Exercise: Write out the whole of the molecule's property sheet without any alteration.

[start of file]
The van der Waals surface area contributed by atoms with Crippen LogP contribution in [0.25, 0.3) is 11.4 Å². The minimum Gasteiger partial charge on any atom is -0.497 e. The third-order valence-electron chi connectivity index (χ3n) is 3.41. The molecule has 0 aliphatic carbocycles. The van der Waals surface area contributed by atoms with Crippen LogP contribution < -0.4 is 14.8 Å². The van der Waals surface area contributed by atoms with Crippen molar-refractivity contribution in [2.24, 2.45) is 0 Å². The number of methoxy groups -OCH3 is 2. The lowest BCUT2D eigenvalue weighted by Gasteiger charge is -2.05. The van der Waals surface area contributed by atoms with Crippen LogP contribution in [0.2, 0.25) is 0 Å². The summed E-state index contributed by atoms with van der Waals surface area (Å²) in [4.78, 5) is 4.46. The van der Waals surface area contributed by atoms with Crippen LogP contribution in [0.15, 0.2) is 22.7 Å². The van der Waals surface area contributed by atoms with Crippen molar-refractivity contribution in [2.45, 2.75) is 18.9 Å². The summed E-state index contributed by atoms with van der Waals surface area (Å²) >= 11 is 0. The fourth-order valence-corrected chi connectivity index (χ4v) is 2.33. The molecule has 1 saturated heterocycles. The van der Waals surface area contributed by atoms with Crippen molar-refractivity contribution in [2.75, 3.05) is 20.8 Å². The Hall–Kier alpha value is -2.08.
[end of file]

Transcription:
The van der Waals surface area contributed by atoms with Crippen LogP contribution in [0.25, 0.3) is 11.4 Å². The minimum Gasteiger partial charge on any atom is -0.497 e. The third-order valence-electron chi connectivity index (χ3n) is 3.41. The molecule has 0 aliphatic carbocycles. The van der Waals surface area contributed by atoms with Crippen LogP contribution < -0.4 is 14.8 Å². The van der Waals surface area contributed by atoms with Crippen molar-refractivity contribution in [2.24, 2.45) is 0 Å². The number of methoxy groups -OCH3 is 2. The lowest BCUT2D eigenvalue weighted by Gasteiger charge is -2.05. The van der Waals surface area contributed by atoms with Crippen LogP contribution in [0.2, 0.25) is 0 Å². The summed E-state index contributed by atoms with van der Waals surface area (Å²) in [4.78, 5) is 4.46. The van der Waals surface area contributed by atoms with Crippen LogP contribution in [0.15, 0.2) is 22.7 Å². The van der Waals surface area contributed by atoms with Crippen molar-refractivity contribution in [2.45, 2.75) is 18.9 Å². The summed E-state index contributed by atoms with van der Waals surface area (Å²) >= 11 is 0. The fourth-order valence-corrected chi connectivity index (χ4v) is 2.33. The molecule has 1 saturated heterocycles. The van der Waals surface area contributed by atoms with Crippen molar-refractivity contribution in [2.75, 3.05) is 20.8 Å². The Hall–Kier alpha value is -2.08.